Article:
FunctionSmall-lift space launch vehicle
ManufacturerIslamic Revolutionary Guard Corps
Country of originIran
Payload to LEO (500 km)
Mass10 ~ 50 kg
Associated rockets
FamilyDeveloped into Qaem 100
Launch history
Launch sitesShahroud space center
Total launches3
First flight22 April 2020
Last flight27 September 2023
First stage
Diameter1.25 m [2]
Powered byGhadr
Maximum thrust~ 30,000 kilograms-force (290,000 N; 66,000 lbf)
Burn time103 seconds
Second stage
Diameter1 m
Powered bySalman
Burn time60 seconds
Third stage
Diameter1 m
Powered byUnnamed IRGC motor

The Qased (also Ghased, Persian: قاصد, lit.'messenger') rocket is an Iranian expendable small-lift orbital space launch vehicle. It made its maiden flight in 2020, lofting Iran's first military satellite named Noor (Persian: نور, lit.'light') into orbit.[3][4][5]


Qased is a three stage rocket. Its first stage is propelled by a Ghadr medium range ballistic missile with a diameter of 1.25 meters (4 ft 1 in), burning UDMH and N2O4 for 103 seconds and an approximate thrust of 30,000 kilograms-force (290 kN; 66,000 lbf), although Qased's application of the proven Ghadr as its first stage is limited to the first launches and subsequent launches are to utilize a solid fueled first stage. The 1 meter (3 ft 3 in) diameter second stage is the solid fueled Salman with a lightweight carbon fiber composite casing, a flexible nozzle with thrust vectoring capability, and a burn time of 60 seconds. The third stage was erroneously believed to be a Saman-1 upper stage with an Arash-24 solid fuel motor with a burn time of 40 seconds.[6][7][8][9] Later publicly revealed images revealed it was a specific system developed by the IRGC.[10]

Strategic implications

The launcher is notable as it is operated by the Islamic Revolutionary Guard Corps (IRGC) Aerospace force rather than the Iranian Space Agency (ISA) and is small enough to be launched from a transporter erector launcher.[2] The launch unveiled a full-blown parallel military space program separate from the ISA, with separate development paths and solid fueled launch vehicles, as opposed to the ISA's liquid fueled rockets.[6][7]

In terms of the Noor satellite itself, the launch does not fundamentally change the security equations in the Middle East; however, the unveiling of the IRGC space program and its emphasis towards solid fueled launch vehicles (which are more military viable than Iran's previous liquid fueled launchers like the Simorgh) might indicate Iran's hedging strategy to acquire ICBM technology without the security repercussions of openly attempting to do so.[11]

Launch history

Flight No. Date & time (UTC) Payload Type Outcome Remarks
1 22 April 2020, 04:00 Noor Reconnaissance Satellite Success 444 x 426 km orbit, 59.8 degree inclination[2]
2 8 March 2022, 05:06 Noor 2 Reconnaissance Satellite Success 495 x 513 km orbit, 58.3 degree inclination[12][13]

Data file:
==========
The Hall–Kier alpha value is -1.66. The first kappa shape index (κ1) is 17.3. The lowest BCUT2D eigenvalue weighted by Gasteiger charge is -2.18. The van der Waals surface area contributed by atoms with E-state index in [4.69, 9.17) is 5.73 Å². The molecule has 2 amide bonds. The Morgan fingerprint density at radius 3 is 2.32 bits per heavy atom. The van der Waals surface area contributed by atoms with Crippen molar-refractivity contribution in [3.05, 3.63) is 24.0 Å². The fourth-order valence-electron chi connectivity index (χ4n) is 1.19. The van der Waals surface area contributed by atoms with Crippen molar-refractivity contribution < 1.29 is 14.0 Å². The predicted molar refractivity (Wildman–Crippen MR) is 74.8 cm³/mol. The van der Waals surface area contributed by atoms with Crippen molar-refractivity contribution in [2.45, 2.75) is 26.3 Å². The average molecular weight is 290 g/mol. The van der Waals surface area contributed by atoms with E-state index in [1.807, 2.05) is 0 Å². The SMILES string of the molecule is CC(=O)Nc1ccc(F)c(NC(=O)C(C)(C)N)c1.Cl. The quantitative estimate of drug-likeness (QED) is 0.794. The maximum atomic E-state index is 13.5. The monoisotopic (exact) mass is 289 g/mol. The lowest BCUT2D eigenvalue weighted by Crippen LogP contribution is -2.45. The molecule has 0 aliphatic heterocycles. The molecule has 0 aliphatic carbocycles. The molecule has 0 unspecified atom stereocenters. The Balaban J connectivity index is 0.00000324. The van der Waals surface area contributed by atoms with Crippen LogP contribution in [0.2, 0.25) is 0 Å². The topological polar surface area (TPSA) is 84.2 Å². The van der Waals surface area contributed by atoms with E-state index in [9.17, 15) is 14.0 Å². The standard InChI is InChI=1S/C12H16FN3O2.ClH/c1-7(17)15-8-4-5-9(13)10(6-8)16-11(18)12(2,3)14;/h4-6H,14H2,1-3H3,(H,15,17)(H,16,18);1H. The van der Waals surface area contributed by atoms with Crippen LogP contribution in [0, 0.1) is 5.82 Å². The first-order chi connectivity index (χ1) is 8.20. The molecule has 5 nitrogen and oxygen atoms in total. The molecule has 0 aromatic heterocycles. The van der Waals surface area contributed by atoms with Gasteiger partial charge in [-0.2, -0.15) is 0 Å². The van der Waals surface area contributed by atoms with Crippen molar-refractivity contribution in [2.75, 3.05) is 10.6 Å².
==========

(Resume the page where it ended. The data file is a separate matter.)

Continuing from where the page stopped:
3 27 September 2023, 06:00 Noor 3 Reconnaissance Satellite Success 442 x 456 km orbit, 60.0 degree inclination[14]


See also

Other Iranian satellite launch vehicles


  1. ^ Borger, Julian (2020-04-22). "Iran reportedly launches first military satellite as Trump makes threats". The Guardian. Retrieved 2020-04-28.
  2. ^ a b c David Todd (2020-04-22). "Iran launches new Qased rocket type with Noor military sat aboard". SpaceTrak. Seradata. Retrieved 2020-04-28.
  3. ^ Stephen Clark (2020-04-22). "Iran places military satellite in orbit". Spaceflight Now. Retrieved 2020-04-28.
  4. ^ Loren Grush (2020-04-22). "Iran claims it has successfully launched a military satellite". The Verge. Retrieved 2020-04-28.
  5. ^ "Iran launches its first military satellite". Al Jazeera. 2020-04-22. Retrieved 2020-04-28.
  6. ^ a b "The IRGC gets into the space-launch business". IISS. Retrieved 2021-07-23.
  7. ^ a b "Have Iran's space ambitions taken a worrisome new turn?". Retrieved 2021-07-23.
  8. ^ "Qased". Retrieved 2021-07-23.
  9. ^ Hitchens, Theresa (2020-06-29). "New Iranian Missile Could Strike Central Europe: Analysis". Breaking Defense. Retrieved 2021-07-23.
  10. ^ "رمزگشایی از مرحله سوم ماهواره‌برهای سپاه/ برگ برنده‌ای که ارتفاع مداری ماهواره‌های ایران را دوبرابر کرد- اخبار نظامی | دفاعی | امنیتی - اخبار سیاسی تسنیم | Tasnim". خبرگزاری تسنیم | Tasnim (in Persian). Retrieved 2022-06-26.
  11. ^ Sheldon, John (2020-05-12). "#SpaceWatchGL Perspectives On Iran's Satellite Launch: Fabian Hinz On The Qased Satellite Launch Vehicle". SpaceWatch.Global. Retrieved 2021-07-23.
  12. ^ McDowell, Jonathan [@planet4589] (March 8, 2022). "Iran's IRGC missile forces (سپاه پاسداران انقلاب اسلامی,) launched the second Qased launch vehicle at aroud 0506 UTC Mar 8, placing the Noor 2 satellite in a 495 x 513 km x 58.3 deg orbit" (Tweet). Retrieved 8 March 2022 – via Twitter.
  13. ^ "Iran puts second military satellite into orbit - Tasnim". Reuters. 8 March 2022. Retrieved 8 March 2022.
  14. ^ Jonathan McDowell [@planet4589] (September 27, 2023). "LAUNCH of the Noor 3 spy satellite on a Qased launch vehicle by Iran's Revolutionary Guard Corp. Space Force cataloged 2 objects in 442 x 456 km x 60.0 deg orbit consistent with launch from Shahroud at 0600 UTC (+- 5 min)" (Tweet) – via Twitter.